The study of aging is a relatively new field of science. It wasn’t until the last century that we started to see both lifespan and quality of life extend exponentially. And it wasn’t until the last 50 years that researchers started to take a serious look at aging.
And as a physical therapist who works with older adults, aging is a topic I research often. A simple Google search provides a plethora of information on solutions that hold the supposed “cure” to aging. How should anyone know where to start to sort this information out? And what really does work?
"Aging is not a disease, otherwise living would be a disease, but you can't make money off satisfaction." -Ashton Applewhite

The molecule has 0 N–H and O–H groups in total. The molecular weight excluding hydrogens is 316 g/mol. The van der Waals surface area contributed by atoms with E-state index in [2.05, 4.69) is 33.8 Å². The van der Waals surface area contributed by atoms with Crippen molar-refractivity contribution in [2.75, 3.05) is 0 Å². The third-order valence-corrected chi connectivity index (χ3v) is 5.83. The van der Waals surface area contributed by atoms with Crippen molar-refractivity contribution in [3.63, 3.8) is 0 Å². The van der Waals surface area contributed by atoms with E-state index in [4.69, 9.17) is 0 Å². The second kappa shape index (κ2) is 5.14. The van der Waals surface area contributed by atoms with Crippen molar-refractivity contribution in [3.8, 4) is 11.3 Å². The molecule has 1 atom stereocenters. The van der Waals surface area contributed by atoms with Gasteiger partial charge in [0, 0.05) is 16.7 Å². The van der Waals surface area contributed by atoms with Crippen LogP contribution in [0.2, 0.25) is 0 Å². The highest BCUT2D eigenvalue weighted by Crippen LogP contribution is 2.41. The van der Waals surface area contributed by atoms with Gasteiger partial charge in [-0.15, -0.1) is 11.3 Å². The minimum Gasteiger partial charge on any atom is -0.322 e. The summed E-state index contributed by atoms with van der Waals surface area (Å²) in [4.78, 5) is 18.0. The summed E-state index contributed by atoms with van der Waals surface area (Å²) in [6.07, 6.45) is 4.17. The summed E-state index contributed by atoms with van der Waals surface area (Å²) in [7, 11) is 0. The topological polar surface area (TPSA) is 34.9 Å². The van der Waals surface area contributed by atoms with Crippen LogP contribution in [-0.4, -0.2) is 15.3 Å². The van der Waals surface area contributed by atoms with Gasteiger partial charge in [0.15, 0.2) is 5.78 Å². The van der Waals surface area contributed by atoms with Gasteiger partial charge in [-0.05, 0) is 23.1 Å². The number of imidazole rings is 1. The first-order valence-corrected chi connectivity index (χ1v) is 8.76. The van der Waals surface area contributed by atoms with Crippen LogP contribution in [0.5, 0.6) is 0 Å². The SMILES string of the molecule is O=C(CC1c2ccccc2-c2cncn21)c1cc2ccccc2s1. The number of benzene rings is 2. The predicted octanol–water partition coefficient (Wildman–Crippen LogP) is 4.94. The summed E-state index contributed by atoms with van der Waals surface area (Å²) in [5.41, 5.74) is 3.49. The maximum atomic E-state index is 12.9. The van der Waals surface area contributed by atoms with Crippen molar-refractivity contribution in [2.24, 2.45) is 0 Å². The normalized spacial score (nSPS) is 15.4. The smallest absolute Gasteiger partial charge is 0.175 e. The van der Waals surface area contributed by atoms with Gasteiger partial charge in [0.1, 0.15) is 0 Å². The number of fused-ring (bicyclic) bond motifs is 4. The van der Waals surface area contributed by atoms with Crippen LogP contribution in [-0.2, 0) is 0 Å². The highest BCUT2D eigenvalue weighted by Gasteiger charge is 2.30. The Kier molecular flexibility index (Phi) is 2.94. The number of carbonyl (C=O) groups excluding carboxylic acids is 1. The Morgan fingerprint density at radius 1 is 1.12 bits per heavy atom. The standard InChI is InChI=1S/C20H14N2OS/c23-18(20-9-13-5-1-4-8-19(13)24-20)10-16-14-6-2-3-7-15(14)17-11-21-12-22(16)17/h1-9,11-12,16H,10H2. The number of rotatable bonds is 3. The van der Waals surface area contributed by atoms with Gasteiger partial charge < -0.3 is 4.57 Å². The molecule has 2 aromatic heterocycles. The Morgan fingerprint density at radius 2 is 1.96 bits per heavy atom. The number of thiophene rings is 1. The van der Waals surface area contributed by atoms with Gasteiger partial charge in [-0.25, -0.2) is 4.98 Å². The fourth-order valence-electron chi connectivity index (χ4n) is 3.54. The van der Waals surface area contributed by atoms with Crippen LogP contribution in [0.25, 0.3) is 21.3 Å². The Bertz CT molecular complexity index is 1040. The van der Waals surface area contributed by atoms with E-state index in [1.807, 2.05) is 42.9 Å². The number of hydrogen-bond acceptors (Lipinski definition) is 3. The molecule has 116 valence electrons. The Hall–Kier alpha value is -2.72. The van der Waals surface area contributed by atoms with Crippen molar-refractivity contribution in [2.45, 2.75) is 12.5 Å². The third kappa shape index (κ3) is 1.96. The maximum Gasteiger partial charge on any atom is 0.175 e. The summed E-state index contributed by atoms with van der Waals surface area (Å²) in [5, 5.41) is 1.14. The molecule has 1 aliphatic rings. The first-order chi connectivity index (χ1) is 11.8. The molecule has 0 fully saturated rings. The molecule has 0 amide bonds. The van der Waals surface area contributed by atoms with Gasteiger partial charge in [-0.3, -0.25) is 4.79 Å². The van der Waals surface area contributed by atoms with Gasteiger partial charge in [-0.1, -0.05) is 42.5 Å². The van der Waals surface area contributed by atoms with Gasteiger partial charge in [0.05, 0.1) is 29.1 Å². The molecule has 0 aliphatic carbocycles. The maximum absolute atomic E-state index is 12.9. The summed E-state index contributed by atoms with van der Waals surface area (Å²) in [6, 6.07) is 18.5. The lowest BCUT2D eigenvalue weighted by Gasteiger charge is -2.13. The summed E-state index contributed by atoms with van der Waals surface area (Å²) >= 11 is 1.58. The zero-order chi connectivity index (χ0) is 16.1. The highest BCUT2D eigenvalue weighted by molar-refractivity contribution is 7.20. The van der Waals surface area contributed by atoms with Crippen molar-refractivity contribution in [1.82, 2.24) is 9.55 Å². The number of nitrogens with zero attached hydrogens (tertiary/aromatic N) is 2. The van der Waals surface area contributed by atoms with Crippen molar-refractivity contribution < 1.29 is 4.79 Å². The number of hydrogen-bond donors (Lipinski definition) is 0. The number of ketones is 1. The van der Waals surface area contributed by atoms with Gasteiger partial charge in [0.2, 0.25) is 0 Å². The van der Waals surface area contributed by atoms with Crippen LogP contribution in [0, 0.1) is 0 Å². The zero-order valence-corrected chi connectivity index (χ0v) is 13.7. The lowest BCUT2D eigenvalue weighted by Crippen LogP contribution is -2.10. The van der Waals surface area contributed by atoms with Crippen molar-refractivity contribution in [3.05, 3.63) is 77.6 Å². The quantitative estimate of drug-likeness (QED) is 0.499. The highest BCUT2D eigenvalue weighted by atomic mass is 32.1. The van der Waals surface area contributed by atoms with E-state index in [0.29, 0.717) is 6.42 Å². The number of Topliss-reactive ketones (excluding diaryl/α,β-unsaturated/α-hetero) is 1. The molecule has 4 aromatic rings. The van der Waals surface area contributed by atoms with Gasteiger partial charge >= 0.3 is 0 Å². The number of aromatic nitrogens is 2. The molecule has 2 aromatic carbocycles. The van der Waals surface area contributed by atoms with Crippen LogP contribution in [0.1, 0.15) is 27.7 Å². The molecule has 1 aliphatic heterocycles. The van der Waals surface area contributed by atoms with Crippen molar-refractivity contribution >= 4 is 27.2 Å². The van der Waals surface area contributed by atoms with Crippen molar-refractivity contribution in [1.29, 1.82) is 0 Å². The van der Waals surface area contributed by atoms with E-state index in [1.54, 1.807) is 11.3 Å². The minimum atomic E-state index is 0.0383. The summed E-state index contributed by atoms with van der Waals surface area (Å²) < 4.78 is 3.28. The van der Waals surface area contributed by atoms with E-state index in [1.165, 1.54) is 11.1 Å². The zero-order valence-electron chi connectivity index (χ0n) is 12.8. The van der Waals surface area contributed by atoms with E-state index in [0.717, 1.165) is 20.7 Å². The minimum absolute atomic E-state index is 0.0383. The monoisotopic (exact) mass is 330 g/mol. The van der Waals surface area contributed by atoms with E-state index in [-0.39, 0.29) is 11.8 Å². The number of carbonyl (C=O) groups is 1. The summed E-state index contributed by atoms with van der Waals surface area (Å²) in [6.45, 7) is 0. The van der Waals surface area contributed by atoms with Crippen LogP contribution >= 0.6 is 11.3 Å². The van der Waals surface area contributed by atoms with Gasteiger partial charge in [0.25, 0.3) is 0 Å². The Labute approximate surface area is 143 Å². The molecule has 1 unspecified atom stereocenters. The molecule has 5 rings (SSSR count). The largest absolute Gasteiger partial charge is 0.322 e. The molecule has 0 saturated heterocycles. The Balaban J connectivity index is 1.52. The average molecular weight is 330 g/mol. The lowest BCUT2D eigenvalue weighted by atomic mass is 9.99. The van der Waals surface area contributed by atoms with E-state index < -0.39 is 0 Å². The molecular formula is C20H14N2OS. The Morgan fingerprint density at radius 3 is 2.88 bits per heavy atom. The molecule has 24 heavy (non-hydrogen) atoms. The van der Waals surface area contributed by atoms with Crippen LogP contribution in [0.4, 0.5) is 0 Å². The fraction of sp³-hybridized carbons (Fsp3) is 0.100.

First of all, aging isn’t a disease that needs to be “cured”. As author Ashton Applewhite would say, aging is living. And it doesn't have to be a state of decline to be dreaded and avoided.
If any solution is touting itself as the ultimate...
“One of the most interesting study findings has to do with attitudes toward aging itself. Young middle-aged people (in their forties and fifties) with positive feelings about growing older- gaining wisdom, freedom from working, opportunities to travel and learn more- tended to enjoy better health, and better cognitive health later in life.” — Bill Gifford
I spend a lot of my day talking about how our attitudes impact our aging and health. Coming from a young person, I get a lot of dirty looks and people telling me I don't understand reality.
But this isn’t just some delusional thinking coming from what I would like aging to be. No. Our attitudes and beliefs influencing our health as we age are actually backed by research.
The Baltimore Longitudinal Study of Aging is the longest-running study we have on aging today. It’s produced a huge volume of data that’s been sifted through by researchers to develop a...